History of the Restoration Movement

Jesse Parker Sewell


Sketch On The Life Of J.P. Sewell

Jesse Parker Sewell was born January 21, 1876, at McMinnville, Tennessee. He was the son of William A. and Nancy (Tennie) Sewell. He attended high school at McMinnville, Tennessee, and later attended Nashville Bible School and Viola Normal College.

It was a well-known axiom that "Sewells must be preachers." There was one young Sewell, however, that planned to break the chain. When young Jesse P. Sewell was asked hundreds of time whether he would "make a preacher too" he replied, "No, sir, I'll show the people that a Sewell can do something else." He grew to 17 years of age in a congregation that had one service a week, Sunday morning. Young people had no part in the service except to recite the Sunday school lesson. He did not get the idea that a boy could do anything in the church until he was compelled by almost total blindness, to go to Nashville for treatment. There he worshipped with a church where he with other boys took part in prayer meetings and other services of the church. He had the idea that to do any good in the church one must be an elder or a preacher. His becoming an elder was far in the future, and as for him being a preacher he said, "I was determined I would not!" However, his experience at the Foster Street Church in Nashville opened to him a new church world. He could do something as a Christian, even as a young Christian, and he was glad.

He entered the work eagerly and moved to Corsicana, Texas. There he found a small group of Christians who were faithful and devoted but needed leadership. They welcomed him and encouraged him to preach. By the end of the year he had decided that he should preach, but he could not get rid of the old determination "to show the people a Sewell could do something else." He decided to practice medicine and preach too. He left for the Nashville Bible School where he made his home with the consecrated servant of the Lord, E. G. Sewell. He had daily contact with such grand men of God as David Lipscomb, James Harding, J. W. Grant, and others. With this daily association he very soon decided to preach.

He prepared four sermons. His father, W. A. Sewell, made an appointment for him to preach at Hayes, Texas, on Saturday night, Sunday morning and night. Two people were baptized on Sunday night. They asked him to preach on Monday night. Five others were baptized. They asked him to preach the next night and six more were baptized. The meeting continued nightly until Sunday night when 17 responded to the invitation making 50 in all during the one week.

With this great beginning Sewell went on to loftier heights. Among his many accomplishments was to serve 12 years as President of Abilene Christian College. He became President in 1912 and served until 1924.

Having been elected as President of the school he began work immediately. He proposed that the Trustees, members of the Church of Christ, raise $25,000 and that the citizens of Abilene raise $20,000 toward a building program.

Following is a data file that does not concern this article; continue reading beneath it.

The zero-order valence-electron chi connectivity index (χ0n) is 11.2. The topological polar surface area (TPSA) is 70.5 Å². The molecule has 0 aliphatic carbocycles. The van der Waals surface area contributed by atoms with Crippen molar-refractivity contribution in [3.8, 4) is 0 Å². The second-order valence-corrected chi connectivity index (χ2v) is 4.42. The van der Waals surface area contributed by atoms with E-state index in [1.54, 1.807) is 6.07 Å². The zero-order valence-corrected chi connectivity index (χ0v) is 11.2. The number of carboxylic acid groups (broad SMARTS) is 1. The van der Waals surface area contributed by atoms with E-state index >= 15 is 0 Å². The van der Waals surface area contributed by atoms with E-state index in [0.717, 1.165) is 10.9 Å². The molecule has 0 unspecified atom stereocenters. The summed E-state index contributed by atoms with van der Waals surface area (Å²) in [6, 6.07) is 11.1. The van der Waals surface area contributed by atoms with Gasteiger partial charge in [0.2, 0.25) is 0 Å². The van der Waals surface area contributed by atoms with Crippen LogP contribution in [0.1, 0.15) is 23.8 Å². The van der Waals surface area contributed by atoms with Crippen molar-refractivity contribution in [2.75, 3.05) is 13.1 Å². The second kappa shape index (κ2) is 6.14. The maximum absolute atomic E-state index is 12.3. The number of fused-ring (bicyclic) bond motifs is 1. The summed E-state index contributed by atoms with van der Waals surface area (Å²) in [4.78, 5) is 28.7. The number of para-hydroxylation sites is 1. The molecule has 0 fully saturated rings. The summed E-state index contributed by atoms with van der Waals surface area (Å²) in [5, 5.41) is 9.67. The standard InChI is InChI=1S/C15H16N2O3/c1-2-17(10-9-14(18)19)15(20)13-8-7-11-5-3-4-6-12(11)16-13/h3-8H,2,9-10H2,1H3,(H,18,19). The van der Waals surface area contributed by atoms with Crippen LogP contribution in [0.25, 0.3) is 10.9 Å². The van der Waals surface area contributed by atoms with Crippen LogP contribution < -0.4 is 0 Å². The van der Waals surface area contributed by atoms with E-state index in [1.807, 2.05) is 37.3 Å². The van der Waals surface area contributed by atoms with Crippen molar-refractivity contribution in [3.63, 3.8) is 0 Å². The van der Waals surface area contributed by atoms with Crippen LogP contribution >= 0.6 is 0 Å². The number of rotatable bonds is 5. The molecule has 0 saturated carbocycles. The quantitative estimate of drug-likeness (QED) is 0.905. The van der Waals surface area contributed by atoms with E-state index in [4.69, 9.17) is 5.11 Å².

In 1914 he secured Junior College status for the school which was approved by the University of Texas. In 1917 Sewell secured-through personal lobby among other helps-a bill that allowed Institute Graduates to receive Certificates.

When the school became a four year college on September 23, 1919, there was agitation to change the name. The name was changed from Childers' Classical Institute to Abilene Christian College

In 1920 there were 10 buildings on the campus worth $70,000. Sewell asked the Chamber of Commerce for help it had promised and opened a drive among church members that was partially successful. In 1924 a boys' dormitory was built. In 1925 the gymnasium was completed. The enrollment was up to 441 when Sewell retired in 1924.

On June 1, 1899, Jesse Parker Sewell married Miss Elizabeth Daisy McQuigg. To this union one son was born, named Jesse McQuigg. On May 18, 1944, his first wife died.

On April 1, 1948, Sewell married Maxie McDuffie Runnels.

Sewell began preaching in Tennessee in 1895. Places where he did full time local work were Sherman, Dallas, San Angelo, Fort Worth, Corsicana and San Antonio, all in Texas. States in which he held meetings were Texas, California, Oregon, Tennessee, and Washington D. C.

After resigning the presidency of ACC, he became President Emeritus of the institution. He also served in other capacities, such as a teacher of Bible at Harding College.

Sewell died July 4, 1969, in Abilene, Texas. He was survived by his wife, Maxie McDuffie, and by one son, Jesse McQuigg. His body was laid to rest in the cemetery at Abilene, Texas.

- In Memoriam, Gussie Lambert, Pages 252-254

Directions To The Grave Of Jesse P. Sewell

Jesse P. Sewell is buried in Abilene, Texas in the City Cemetery. The Abilene Municipal Cemetery is located in Abilene, Texas. In Abilene, take I-20 to Exit 290, Hwy. 332. As you head south from the exit you will need immediately to turn right, heading west on E. North 10th Street. Head out about a mile and you will see cemeteries on your left and right after the Railroad crossing. Enter the main entrance to your right. Go to the "T" and turn right. Go to the dead end and turn left. Go as far as you can toward the back of the cemetery, and just before turning left at the end, look to your left. The Sewell Plot will be on the corner. See Cemetery Map For Location Here

GPS Coordinates
Acc. to 14ft.
N32° 27.725' x WO99° 43.354'
or D.d 32.462089,-99.722536
Grave Faces East
Section Cedar Hill Block 117 Lot 1 Space 5

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Abilene Municipal Cemetery

The J.P. Sewell's & W.A. Sewell's Are In The Same Plot

Daisy McQuigg Sewell

Jesse P. Sewell

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